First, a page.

Report: Players counter MLB proposal with 114-game season, no further salary cuts
The Major League Baseball Players Association has sent a counterproposal to the league’s 82-game, bracket-ascending salary slash proposal from last week, according to ESPN’s Jeff Passan. The MLB proposal was loudly rejected by the MLBPA, with the players offering up their own solution.
The union’s proposal includes a 114-game regular-season schedule, deferred salaries in the event the postseason is canceled, as well as the option for all players to opt out of a potential 2020 season due to coronavirus concerns.
Baseball is hoping to be the first of the four major leagues to return to play. Players expect the owners to reject this counterproposal, which would feature a June 30 start and an Oct. 31 end to the regular season.
At this point, the owners and the players are too far apart, but there is some outside hope they can meet somewhere in the middle.
If one thing was made clear from the league’s counterproposal, it’s that a deal needs to happen quite quickly. The proposed June 30 start date for the regular season calls for a sense of urgency, as players have already stated they will need three weeks to get the gears in motion before the start of the 2020 season.
That would leave only one week to hammer out an agreement.
MLB owners had proposed an ascending-scale series of salary cuts on top of prorated salaries over 82 games, presented in a bracket-style fashion that would have some of the league’s best-paid players see only a small portion of their full-fledged salaries. The initial proposal also included a bonus structure for the postseason, as the league feared a second wave of the coronavirus could bring action to a halt.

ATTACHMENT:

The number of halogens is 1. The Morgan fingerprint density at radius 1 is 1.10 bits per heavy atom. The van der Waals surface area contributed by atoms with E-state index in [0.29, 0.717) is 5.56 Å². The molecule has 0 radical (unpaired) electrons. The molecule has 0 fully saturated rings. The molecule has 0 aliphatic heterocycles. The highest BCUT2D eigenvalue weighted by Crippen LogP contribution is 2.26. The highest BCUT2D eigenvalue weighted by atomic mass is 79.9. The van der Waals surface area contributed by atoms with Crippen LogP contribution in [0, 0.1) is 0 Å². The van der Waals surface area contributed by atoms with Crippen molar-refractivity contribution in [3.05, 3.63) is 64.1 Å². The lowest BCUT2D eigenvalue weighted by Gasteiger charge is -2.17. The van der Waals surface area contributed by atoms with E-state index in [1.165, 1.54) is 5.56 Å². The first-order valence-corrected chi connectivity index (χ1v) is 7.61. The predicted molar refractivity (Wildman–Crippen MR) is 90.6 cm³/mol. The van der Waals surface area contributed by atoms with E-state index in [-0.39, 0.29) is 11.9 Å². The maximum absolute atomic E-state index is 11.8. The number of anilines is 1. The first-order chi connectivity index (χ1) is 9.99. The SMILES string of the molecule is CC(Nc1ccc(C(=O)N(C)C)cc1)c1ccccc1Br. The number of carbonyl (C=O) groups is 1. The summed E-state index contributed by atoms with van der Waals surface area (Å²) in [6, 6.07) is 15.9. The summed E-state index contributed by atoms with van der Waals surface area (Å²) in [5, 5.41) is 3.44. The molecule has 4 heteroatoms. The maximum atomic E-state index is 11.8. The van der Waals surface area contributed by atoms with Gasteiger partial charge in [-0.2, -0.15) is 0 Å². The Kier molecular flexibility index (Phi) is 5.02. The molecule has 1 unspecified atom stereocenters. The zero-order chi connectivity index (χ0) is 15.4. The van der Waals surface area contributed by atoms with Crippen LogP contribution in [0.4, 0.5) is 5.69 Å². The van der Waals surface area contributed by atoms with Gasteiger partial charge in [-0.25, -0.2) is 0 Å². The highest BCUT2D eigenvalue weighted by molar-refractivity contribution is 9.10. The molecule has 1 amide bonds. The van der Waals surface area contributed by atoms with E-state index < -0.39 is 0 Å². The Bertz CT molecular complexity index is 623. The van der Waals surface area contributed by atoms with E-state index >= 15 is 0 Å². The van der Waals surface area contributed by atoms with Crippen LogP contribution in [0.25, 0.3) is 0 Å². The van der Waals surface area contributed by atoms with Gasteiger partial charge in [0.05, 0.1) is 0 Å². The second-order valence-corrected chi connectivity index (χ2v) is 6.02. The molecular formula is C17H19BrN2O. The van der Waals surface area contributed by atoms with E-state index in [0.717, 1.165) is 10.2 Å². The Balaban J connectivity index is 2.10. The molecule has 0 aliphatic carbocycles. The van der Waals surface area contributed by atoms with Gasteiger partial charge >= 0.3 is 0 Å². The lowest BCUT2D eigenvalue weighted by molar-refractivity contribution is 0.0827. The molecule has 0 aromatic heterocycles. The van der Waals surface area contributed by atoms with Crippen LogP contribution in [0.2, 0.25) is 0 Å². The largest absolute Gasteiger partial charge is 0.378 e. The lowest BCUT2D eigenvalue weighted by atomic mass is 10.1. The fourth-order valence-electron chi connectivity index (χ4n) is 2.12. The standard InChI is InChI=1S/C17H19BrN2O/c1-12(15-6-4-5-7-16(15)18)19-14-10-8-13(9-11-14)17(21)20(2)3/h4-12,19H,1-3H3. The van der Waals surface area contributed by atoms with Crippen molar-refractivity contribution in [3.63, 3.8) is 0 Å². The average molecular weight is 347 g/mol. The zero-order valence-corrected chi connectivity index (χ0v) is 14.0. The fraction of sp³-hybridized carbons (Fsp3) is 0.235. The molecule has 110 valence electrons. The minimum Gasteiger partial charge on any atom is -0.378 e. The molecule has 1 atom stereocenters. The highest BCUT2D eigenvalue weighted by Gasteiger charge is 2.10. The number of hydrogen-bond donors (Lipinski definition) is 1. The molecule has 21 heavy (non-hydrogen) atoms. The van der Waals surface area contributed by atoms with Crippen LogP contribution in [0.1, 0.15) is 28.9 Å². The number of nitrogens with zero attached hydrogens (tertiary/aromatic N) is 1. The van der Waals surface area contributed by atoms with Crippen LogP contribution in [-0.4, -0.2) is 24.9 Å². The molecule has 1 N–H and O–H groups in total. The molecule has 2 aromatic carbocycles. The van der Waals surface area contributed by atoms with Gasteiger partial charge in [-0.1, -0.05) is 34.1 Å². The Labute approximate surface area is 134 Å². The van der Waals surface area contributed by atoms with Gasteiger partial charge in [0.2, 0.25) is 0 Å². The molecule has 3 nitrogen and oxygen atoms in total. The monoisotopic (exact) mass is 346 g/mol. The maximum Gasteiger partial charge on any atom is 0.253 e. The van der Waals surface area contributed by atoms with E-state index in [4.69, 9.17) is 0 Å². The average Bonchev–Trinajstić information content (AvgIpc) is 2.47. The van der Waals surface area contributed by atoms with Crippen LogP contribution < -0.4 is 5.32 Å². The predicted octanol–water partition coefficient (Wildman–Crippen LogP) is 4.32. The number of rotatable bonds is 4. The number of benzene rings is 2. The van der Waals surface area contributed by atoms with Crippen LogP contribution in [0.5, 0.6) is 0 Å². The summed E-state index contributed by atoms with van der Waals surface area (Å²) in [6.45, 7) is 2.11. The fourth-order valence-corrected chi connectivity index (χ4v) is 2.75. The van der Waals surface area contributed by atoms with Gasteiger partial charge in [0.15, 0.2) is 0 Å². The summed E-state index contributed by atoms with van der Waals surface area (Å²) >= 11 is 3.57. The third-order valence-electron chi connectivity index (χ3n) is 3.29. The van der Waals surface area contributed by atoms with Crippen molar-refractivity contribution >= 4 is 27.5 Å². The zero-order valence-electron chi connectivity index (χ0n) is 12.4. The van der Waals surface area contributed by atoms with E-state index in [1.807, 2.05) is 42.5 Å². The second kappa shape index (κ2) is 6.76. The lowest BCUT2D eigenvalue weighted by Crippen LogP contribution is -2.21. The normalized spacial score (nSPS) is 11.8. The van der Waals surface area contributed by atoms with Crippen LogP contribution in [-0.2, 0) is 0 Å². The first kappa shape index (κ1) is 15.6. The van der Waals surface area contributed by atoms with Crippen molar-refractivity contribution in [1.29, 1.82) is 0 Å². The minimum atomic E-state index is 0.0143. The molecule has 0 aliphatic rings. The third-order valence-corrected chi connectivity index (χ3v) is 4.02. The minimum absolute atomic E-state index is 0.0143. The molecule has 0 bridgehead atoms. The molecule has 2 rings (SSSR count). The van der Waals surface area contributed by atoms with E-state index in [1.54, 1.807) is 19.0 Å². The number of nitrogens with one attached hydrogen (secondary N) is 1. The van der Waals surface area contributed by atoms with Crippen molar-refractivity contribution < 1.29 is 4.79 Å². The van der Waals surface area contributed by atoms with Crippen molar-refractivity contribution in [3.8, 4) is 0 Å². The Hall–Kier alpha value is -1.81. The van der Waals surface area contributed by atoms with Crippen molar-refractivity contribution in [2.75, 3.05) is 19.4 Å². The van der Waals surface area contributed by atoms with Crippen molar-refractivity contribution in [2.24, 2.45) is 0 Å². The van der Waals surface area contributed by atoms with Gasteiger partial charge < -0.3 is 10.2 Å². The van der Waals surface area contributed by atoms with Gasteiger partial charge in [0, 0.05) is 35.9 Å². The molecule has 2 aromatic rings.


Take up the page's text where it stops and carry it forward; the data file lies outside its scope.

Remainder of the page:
This was outright rejected by the MLBPA and met with a counterproposal that makes zero concessions when it comes to salary cuts besides the agreed-upon prorated salary.
The union-proposed deferrals would only take place if the playoffs were canceled, totaling $100 million. Deferrals would only apply to players whose contracts are $10 million or more and include interest to make them whole.
To top it off, the union had other requests in their proposal, including:
- Expanded playoffs for two years; MLB’s proposal suggests one year of a postseason that goes from 10 teams to 14.
- A salary advance of $100 million to split among players during the so-called “spring training 2.0” that leads up to the regular season.
- Additional commitment to players wearing microphones on the field and other broadcast enhancements.
- An offer to hold events such as an offseason All-Star Game or Home Run Derby to generate additional revenue.
The two sides simply couldn’t be further apart in negotiations, but this counterproposal was meant to send a warning shot to the owners and the league. If an MLB season is to happen at all, they must try to meet in the middle instead of trying to have their way as they’ve done in the past.